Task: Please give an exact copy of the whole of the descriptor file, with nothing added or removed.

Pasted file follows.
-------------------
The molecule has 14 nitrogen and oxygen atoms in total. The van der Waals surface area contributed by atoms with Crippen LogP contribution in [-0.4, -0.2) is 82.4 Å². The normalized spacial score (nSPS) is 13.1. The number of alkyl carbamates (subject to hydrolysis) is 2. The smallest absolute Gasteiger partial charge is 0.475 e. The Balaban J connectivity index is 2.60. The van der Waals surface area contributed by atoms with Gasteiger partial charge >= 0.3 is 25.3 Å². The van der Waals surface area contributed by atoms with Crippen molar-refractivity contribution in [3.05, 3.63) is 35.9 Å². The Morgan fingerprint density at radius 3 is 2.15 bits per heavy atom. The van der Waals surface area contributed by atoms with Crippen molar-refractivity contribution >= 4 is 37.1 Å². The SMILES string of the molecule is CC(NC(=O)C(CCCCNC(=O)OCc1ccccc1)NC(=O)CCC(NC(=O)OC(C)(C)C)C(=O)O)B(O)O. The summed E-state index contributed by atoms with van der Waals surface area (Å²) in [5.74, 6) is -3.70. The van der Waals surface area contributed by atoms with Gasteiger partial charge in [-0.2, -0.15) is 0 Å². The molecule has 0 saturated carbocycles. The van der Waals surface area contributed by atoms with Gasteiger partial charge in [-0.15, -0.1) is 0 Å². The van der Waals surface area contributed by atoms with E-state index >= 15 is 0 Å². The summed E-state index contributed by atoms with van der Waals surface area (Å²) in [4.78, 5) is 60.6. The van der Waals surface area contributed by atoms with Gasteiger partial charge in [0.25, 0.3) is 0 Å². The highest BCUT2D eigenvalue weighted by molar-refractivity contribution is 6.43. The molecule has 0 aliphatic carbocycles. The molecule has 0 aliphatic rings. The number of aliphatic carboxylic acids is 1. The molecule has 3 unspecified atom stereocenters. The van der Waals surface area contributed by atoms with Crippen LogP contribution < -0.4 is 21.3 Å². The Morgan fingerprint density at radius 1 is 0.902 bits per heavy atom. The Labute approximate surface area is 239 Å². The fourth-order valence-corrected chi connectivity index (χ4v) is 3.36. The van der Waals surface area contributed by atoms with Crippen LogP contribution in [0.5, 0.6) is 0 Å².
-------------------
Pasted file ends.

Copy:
The molecule has 14 nitrogen and oxygen atoms in total. The van der Waals surface area contributed by atoms with Crippen LogP contribution in [-0.4, -0.2) is 82.4 Å². The normalized spacial score (nSPS) is 13.1. The number of alkyl carbamates (subject to hydrolysis) is 2. The smallest absolute Gasteiger partial charge is 0.475 e. The Balaban J connectivity index is 2.60. The van der Waals surface area contributed by atoms with Gasteiger partial charge >= 0.3 is 25.3 Å². The van der Waals surface area contributed by atoms with Crippen molar-refractivity contribution in [3.05, 3.63) is 35.9 Å². The Morgan fingerprint density at radius 3 is 2.15 bits per heavy atom. The van der Waals surface area contributed by atoms with Crippen molar-refractivity contribution >= 4 is 37.1 Å². The SMILES string of the molecule is CC(NC(=O)C(CCCCNC(=O)OCc1ccccc1)NC(=O)CCC(NC(=O)OC(C)(C)C)C(=O)O)B(O)O. The summed E-state index contributed by atoms with van der Waals surface area (Å²) in [5.74, 6) is -3.70. The van der Waals surface area contributed by atoms with Gasteiger partial charge in [-0.2, -0.15) is 0 Å². The molecule has 0 saturated carbocycles. The van der Waals surface area contributed by atoms with Gasteiger partial charge in [-0.15, -0.1) is 0 Å². The van der Waals surface area contributed by atoms with E-state index >= 15 is 0 Å². The summed E-state index contributed by atoms with van der Waals surface area (Å²) in [4.78, 5) is 60.6. The van der Waals surface area contributed by atoms with Gasteiger partial charge in [0.25, 0.3) is 0 Å². The highest BCUT2D eigenvalue weighted by molar-refractivity contribution is 6.43. The molecule has 0 aliphatic carbocycles. The molecule has 0 aliphatic rings. The number of aliphatic carboxylic acids is 1. The molecule has 3 unspecified atom stereocenters. The van der Waals surface area contributed by atoms with Crippen LogP contribution < -0.4 is 21.3 Å². The Morgan fingerprint density at radius 1 is 0.902 bits per heavy atom. The Labute approximate surface area is 239 Å². The fourth-order valence-corrected chi connectivity index (χ4v) is 3.36. The van der Waals surface area contributed by atoms with Crippen LogP contribution in [0.5, 0.6) is 0 Å².